Grandfather Summer Storm

Grandfather Summer Storm

On July 2, 2005, I took a hike on my favorite mountain, as training for my trip next month to hike in Grand Tetons National Park. I went from US 221 on the Daniel Boone Scout trail to Calloway Peak and back down. I have been on Grandfather Mountain hundreds of times. I thought that I had seen every kind of meteorological condition. I thought wrong. This expected simple hike turned into a little bit of adventure. I saw three superlatives in one day - conditions with more of something than I had ever seen before.


Basically, a thunderstorm chose to sit on top of the mountain all day. It was astoundingly dark. Not just cloudy and foggy in the distance. This fog was in among the trees. It was so thick that at times I could hardly see the trail. There was almost no light. It reminded me of TV shows about tornadoes when the sky goes almost black. The whole day was as opaque as if it were right at sunset. I have never seen an entire day in the middle of summer stay that dark.

The next superlative was the water. Wet is nothing new on Grandfather. Almost every day is soon after, during, or before some kind of soggy condition - rain, snow, fog, ice, mist or dew. But today the rain was so insistent that the trails became running creeks. Long stretches of the path had miniature whitewater rapids, waterfalls and pools shin deep. This was more running water than I had seen in my 53 years of outdoor experience. I wanted to take a photo to record this extraordinary condition, but I was afraid that all the gear in my pack would get wet, as well as the camera, when I dug it out. And, it was so dark, I doubted that the scene would show up in the picture.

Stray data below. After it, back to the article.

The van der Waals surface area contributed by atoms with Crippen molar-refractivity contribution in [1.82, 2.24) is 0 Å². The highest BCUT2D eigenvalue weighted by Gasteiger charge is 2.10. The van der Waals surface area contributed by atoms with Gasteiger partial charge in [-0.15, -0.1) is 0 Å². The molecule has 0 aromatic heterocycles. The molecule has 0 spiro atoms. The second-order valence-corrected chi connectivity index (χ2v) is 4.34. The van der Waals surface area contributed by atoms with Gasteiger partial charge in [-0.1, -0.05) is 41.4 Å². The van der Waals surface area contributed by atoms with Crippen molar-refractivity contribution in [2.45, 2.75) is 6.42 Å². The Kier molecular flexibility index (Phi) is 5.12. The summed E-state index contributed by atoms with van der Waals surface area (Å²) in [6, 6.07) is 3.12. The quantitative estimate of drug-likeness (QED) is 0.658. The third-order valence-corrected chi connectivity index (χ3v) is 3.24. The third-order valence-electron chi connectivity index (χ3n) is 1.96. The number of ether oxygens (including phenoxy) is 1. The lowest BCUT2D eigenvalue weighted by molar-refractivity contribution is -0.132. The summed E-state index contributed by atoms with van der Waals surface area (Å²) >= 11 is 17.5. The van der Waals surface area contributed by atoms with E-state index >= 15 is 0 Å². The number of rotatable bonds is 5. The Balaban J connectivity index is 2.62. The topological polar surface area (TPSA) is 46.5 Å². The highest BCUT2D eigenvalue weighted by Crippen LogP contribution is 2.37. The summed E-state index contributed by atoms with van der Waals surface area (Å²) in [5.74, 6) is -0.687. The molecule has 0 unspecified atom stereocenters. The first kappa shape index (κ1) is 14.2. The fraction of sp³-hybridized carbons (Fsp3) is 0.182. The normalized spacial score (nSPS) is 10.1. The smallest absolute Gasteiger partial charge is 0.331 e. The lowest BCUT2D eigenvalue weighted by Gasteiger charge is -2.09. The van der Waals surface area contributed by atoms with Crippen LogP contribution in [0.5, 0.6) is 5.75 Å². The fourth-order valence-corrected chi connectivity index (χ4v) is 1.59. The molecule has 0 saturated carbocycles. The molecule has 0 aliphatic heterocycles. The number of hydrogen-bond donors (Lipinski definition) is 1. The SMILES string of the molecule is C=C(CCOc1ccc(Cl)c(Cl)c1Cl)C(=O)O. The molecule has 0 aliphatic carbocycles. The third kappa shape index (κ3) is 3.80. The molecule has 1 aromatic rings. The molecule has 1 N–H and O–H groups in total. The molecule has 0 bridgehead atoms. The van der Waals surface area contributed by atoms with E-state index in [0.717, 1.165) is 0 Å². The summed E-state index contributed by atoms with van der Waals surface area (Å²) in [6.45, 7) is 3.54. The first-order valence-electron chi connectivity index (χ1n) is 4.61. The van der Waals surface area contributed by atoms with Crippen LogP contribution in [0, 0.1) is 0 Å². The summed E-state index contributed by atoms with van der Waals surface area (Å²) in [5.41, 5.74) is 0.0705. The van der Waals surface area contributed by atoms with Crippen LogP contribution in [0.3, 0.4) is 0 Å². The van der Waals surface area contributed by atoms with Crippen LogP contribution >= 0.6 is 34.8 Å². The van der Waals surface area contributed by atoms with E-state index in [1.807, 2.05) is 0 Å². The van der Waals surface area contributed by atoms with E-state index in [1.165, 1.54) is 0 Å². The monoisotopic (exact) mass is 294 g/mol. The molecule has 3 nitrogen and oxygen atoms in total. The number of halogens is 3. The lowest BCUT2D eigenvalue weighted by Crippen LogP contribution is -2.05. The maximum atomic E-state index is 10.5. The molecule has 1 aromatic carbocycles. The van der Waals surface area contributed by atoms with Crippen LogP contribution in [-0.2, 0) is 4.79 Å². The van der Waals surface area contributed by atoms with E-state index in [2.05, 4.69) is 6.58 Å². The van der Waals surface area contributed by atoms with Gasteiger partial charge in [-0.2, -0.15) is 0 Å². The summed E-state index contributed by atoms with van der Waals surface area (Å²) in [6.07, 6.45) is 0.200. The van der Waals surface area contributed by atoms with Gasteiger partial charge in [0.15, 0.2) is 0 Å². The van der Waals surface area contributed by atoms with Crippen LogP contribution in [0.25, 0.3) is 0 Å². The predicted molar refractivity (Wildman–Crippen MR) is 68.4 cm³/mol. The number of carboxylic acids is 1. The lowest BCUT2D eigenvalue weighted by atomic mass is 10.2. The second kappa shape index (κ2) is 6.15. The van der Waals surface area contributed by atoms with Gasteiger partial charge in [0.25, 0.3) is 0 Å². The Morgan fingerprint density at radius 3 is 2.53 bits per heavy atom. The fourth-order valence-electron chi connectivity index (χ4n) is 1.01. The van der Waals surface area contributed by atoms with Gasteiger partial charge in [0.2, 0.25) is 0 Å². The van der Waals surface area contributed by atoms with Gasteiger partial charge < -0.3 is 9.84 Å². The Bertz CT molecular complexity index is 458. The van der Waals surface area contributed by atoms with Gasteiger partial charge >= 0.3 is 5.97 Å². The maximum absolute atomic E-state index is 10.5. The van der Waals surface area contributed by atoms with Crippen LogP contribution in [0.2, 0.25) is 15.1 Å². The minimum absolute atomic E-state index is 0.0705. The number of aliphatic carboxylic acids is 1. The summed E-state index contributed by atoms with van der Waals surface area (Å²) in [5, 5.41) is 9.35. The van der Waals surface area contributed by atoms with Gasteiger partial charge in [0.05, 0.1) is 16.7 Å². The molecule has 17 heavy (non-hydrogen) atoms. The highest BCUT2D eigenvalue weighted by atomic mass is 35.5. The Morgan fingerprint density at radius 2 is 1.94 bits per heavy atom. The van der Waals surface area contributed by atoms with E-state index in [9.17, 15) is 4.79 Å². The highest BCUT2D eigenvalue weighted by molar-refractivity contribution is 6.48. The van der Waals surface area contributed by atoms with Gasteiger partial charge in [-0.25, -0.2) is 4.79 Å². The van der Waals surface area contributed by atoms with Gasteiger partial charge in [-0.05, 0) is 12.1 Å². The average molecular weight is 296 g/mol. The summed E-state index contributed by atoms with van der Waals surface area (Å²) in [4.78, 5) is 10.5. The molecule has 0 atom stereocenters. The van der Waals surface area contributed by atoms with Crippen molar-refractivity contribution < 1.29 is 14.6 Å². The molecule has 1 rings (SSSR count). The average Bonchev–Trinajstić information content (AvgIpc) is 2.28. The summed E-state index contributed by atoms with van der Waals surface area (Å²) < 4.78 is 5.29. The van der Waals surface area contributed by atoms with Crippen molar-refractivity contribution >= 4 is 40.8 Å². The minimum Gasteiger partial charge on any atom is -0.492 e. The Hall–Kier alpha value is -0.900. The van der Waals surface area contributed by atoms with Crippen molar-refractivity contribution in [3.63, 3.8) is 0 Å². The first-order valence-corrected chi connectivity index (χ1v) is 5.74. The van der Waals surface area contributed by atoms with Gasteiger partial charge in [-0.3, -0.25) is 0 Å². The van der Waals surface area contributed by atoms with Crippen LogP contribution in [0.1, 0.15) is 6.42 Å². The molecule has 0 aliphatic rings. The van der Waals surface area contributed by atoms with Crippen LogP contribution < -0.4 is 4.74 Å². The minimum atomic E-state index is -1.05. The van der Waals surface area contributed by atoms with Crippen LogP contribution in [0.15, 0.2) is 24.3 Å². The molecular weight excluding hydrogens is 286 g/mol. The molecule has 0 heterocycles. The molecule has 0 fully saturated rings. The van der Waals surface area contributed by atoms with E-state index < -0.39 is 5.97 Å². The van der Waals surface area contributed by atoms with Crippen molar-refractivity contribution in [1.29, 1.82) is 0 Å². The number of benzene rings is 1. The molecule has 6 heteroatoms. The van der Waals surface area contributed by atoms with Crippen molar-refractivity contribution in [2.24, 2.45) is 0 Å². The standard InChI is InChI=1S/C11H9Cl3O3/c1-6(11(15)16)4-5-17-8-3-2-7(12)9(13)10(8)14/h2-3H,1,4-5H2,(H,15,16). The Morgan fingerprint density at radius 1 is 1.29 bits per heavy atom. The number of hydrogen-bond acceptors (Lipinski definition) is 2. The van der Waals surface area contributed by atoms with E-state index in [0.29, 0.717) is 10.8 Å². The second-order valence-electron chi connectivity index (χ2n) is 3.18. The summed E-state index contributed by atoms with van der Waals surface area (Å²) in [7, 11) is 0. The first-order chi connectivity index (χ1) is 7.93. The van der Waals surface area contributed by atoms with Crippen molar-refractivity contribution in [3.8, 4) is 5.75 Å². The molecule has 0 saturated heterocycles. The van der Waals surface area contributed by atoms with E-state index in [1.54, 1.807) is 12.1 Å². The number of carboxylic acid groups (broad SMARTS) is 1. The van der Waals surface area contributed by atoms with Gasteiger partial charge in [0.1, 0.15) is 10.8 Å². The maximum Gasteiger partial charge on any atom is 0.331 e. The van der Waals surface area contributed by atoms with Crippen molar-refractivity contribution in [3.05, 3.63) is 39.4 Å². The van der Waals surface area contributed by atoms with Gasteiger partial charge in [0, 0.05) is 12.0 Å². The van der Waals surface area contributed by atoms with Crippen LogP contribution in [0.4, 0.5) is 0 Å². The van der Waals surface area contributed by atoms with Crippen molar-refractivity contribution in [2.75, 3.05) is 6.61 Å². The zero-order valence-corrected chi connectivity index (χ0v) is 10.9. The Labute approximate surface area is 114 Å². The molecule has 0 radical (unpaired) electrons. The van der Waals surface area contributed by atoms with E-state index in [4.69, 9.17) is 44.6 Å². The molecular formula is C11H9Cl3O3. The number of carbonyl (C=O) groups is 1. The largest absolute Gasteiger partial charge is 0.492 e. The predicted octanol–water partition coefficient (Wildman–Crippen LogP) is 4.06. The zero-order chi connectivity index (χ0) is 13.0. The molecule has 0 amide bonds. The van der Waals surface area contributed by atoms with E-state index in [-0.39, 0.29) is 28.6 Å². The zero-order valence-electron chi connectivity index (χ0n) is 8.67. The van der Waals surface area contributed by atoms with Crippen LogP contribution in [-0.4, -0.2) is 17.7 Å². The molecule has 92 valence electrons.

It was also the first time I could remember that my high quality, waxed leather, essentially waterproof boots leaked through before the end of the trip.

The last extraordinary condition was slickness. What? Yes, slickness. Many stretches of the trail are granite bedrock. Depending on a number of conditions, like steepness and wetness, the rock may offer more or less degrees of friction. But it always has enough grip to allow hiking over it. Not today. For some reason unknown to me, some of the rocky areas seemed to have some kind of algae growing on it. Those places were as slick as if covered with slime at the bottom of a river. A couple times I had to get a few feet off the trail into the woods and climb through the trees, to make it uphill.

The few things that did work included my fitness - my conditioning seemed to be progressing nicely. I had no trouble with the effort to hike up and down the whole mountain in a few hours. Another lucky choice was wearing contacts lenses. The persons on the crew hired by Hugh Morton to maintain the trails must all be less than 6 feet tall. I was frequently whapped in the face by a wet tree branch. If I had worn my glasses, this may have been the first trip in my life that I had to abort due to blindness - my inability to see through the water and fog on my glasses.

My system of packing all my items in water proof stuff sacks, inside my larger water day pack, got a good workout. It seemed to be up to the task.

This was probably the wettest trip of my life - not counting scuba diving. But what the heck! A bad day outdoors is better than a good day indoors!

Bob Laney

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Bob is the site curator and writer of Blue Ridge Outing. Since starting the Blue Ridge Outing travel blog in 2002, Bob has written, recorded and documented countless expeditions in the US and around the world.